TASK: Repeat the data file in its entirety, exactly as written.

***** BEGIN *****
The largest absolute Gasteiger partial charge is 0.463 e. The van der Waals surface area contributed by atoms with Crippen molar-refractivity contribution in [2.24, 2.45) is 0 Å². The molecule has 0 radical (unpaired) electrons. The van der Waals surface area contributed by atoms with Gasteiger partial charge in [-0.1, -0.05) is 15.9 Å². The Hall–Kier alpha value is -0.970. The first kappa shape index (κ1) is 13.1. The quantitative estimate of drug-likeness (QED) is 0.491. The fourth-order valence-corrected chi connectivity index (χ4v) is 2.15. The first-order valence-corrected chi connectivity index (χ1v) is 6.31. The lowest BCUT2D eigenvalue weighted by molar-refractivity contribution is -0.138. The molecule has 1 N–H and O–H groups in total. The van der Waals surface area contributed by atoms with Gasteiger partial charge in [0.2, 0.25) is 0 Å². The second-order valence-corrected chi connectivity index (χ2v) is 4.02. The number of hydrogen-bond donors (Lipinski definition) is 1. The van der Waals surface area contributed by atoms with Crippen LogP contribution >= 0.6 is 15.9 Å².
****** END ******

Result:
The largest absolute Gasteiger partial charge is 0.463 e. The van der Waals surface area contributed by atoms with Crippen molar-refractivity contribution in [2.24, 2.45) is 0 Å². The molecule has 0 radical (unpaired) electrons. The van der Waals surface area contributed by atoms with Gasteiger partial charge in [-0.1, -0.05) is 15.9 Å². The Hall–Kier alpha value is -0.970. The first kappa shape index (κ1) is 13.1. The quantitative estimate of drug-likeness (QED) is 0.491. The fourth-order valence-corrected chi connectivity index (χ4v) is 2.15. The first-order valence-corrected chi connectivity index (χ1v) is 6.31. The lowest BCUT2D eigenvalue weighted by molar-refractivity contribution is -0.138. The molecule has 1 N–H and O–H groups in total. The van der Waals surface area contributed by atoms with Gasteiger partial charge in [0.2, 0.25) is 0 Å². The second-order valence-corrected chi connectivity index (χ2v) is 4.02. The number of hydrogen-bond donors (Lipinski definition) is 1. The van der Waals surface area contributed by atoms with Crippen LogP contribution >= 0.6 is 15.9 Å².